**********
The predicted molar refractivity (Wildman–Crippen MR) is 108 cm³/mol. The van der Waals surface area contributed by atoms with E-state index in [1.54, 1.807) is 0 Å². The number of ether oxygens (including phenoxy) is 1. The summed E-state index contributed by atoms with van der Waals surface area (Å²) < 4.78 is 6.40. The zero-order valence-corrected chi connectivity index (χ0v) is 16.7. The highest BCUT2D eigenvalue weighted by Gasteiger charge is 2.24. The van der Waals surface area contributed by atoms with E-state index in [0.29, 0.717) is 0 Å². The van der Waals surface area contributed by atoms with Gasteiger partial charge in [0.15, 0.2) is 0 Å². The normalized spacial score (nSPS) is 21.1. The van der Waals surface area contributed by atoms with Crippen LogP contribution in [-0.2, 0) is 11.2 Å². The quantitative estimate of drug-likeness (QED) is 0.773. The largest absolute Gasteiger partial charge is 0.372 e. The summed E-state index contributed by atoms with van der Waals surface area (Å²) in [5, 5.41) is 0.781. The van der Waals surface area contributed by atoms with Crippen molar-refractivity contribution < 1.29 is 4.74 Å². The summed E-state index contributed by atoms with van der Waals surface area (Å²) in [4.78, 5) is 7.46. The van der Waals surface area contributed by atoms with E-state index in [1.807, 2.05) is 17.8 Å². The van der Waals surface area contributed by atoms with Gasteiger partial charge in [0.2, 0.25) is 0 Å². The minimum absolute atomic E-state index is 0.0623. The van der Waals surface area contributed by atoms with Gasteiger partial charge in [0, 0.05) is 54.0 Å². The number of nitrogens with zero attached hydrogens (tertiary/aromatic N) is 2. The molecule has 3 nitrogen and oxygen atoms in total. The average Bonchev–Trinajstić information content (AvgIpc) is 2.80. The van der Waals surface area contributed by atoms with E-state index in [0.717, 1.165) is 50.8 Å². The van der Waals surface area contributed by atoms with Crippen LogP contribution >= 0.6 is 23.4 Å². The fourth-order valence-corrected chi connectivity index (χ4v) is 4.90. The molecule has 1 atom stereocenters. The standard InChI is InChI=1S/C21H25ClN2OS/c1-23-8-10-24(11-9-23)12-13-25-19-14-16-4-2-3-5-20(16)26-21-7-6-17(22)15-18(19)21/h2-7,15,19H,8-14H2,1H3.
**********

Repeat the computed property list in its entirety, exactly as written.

The predicted molar refractivity (Wildman–Crippen MR) is 108 cm³/mol. The van der Waals surface area contributed by atoms with E-state index in [1.54, 1.807) is 0 Å². The number of ether oxygens (including phenoxy) is 1. The summed E-state index contributed by atoms with van der Waals surface area (Å²) < 4.78 is 6.40. The zero-order valence-corrected chi connectivity index (χ0v) is 16.7. The highest BCUT2D eigenvalue weighted by Gasteiger charge is 2.24. The van der Waals surface area contributed by atoms with E-state index in [0.29, 0.717) is 0 Å². The van der Waals surface area contributed by atoms with Gasteiger partial charge in [0.15, 0.2) is 0 Å². The normalized spacial score (nSPS) is 21.1. The van der Waals surface area contributed by atoms with Crippen LogP contribution in [-0.2, 0) is 11.2 Å². The quantitative estimate of drug-likeness (QED) is 0.773. The largest absolute Gasteiger partial charge is 0.372 e. The summed E-state index contributed by atoms with van der Waals surface area (Å²) in [5, 5.41) is 0.781. The van der Waals surface area contributed by atoms with Crippen molar-refractivity contribution < 1.29 is 4.74 Å². The summed E-state index contributed by atoms with van der Waals surface area (Å²) in [4.78, 5) is 7.46. The van der Waals surface area contributed by atoms with E-state index in [1.807, 2.05) is 17.8 Å². The van der Waals surface area contributed by atoms with Gasteiger partial charge in [0.2, 0.25) is 0 Å². The minimum absolute atomic E-state index is 0.0623. The van der Waals surface area contributed by atoms with Gasteiger partial charge in [0, 0.05) is 54.0 Å². The number of nitrogens with zero attached hydrogens (tertiary/aromatic N) is 2. The molecule has 3 nitrogen and oxygen atoms in total. The average Bonchev–Trinajstić information content (AvgIpc) is 2.80. The van der Waals surface area contributed by atoms with E-state index in [0.717, 1.165) is 50.8 Å². The van der Waals surface area contributed by atoms with Crippen LogP contribution >= 0.6 is 23.4 Å². The fourth-order valence-corrected chi connectivity index (χ4v) is 4.90. The molecule has 1 atom stereocenters. The standard InChI is InChI=1S/C21H25ClN2OS/c1-23-8-10-24(11-9-23)12-13-25-19-14-16-4-2-3-5-20(16)26-21-7-6-17(22)15-18(19)21/h2-7,15,19H,8-14H2,1H3.